As I commented in last month's LM, New Labour's endorsement of Martin Bell's candidature against Neil Hamilton at Tatton indicated the party's readiness to use the issue of sleaze to shift power away from discredited old institutions, particularly parliament, in favour of even less democratic bodies and less accountable officials. Both Labour and, more reluctantly, the Liberal Democrats withdrew candidates selected by their local parties in favour of a TV journalist appointed by a cabal of party fixers and endorsed by the Guardian and other pro-Labour newspapers in a spirit of sanctimony and patrician contempt for democracy. Bell's victory, despite a lacklustre campaign, has given fresh impetus to New Labour plans to turn the Nolan Committee into a permanent constitutional commission, an appointed quango literally lording it over elected MPs.
The key objective of Labour's proposals for constitutional reform is to bypass the institutions of Westminster in the hope of winning greater public approval for government policy through commissions or quangos, local assemblies or a reformed House of Lords. As Blair's pre-election gaffe of comparing the status of the proposed Scottish assembly with that of a powerless parish council revealed, New Labour is not pursuing changes that will make government more democratic or accountable, but the opposite. With Peter Mandelson, minister without portfolio, at his side, Blair is ready to step outside established structures and procedures to impose his authority on the nation, just as he has done on the Labour Party.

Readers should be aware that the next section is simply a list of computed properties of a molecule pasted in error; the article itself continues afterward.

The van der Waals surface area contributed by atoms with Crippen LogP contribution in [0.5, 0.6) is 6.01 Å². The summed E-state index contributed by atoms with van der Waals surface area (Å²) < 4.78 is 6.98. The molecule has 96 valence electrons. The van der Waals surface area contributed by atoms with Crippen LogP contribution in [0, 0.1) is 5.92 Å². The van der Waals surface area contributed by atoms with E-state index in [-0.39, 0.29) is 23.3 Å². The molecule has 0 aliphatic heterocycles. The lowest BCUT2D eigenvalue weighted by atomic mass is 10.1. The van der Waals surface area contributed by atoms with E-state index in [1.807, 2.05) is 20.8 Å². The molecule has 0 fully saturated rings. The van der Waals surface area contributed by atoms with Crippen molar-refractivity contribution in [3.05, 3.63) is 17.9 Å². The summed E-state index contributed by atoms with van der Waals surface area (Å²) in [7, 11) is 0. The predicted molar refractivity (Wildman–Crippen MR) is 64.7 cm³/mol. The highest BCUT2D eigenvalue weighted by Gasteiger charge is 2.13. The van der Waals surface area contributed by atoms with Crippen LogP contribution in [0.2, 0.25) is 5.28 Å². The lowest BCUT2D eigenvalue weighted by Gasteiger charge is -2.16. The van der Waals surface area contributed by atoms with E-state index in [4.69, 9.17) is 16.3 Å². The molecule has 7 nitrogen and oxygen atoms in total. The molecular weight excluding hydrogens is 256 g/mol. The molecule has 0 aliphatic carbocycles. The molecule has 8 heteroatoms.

One of the first measures of the new government - Chancellor Gordon Brown's handing over of control over interest rates to a committee at the Bank of England - indicates the anti-democratic character of New Labour's much-vaunted commitment to constitutional reform. As the Guardian's Larry Elliott commented, 'last week more than 13 million people voted for a Labour government: the name of [Bank of England governor] Edward Arthur John George was not on the ballot paper anywhere' (7 May). Yet New Labour has no qualms about handing over operational control of monetary policy to an unelected and unaccountable body.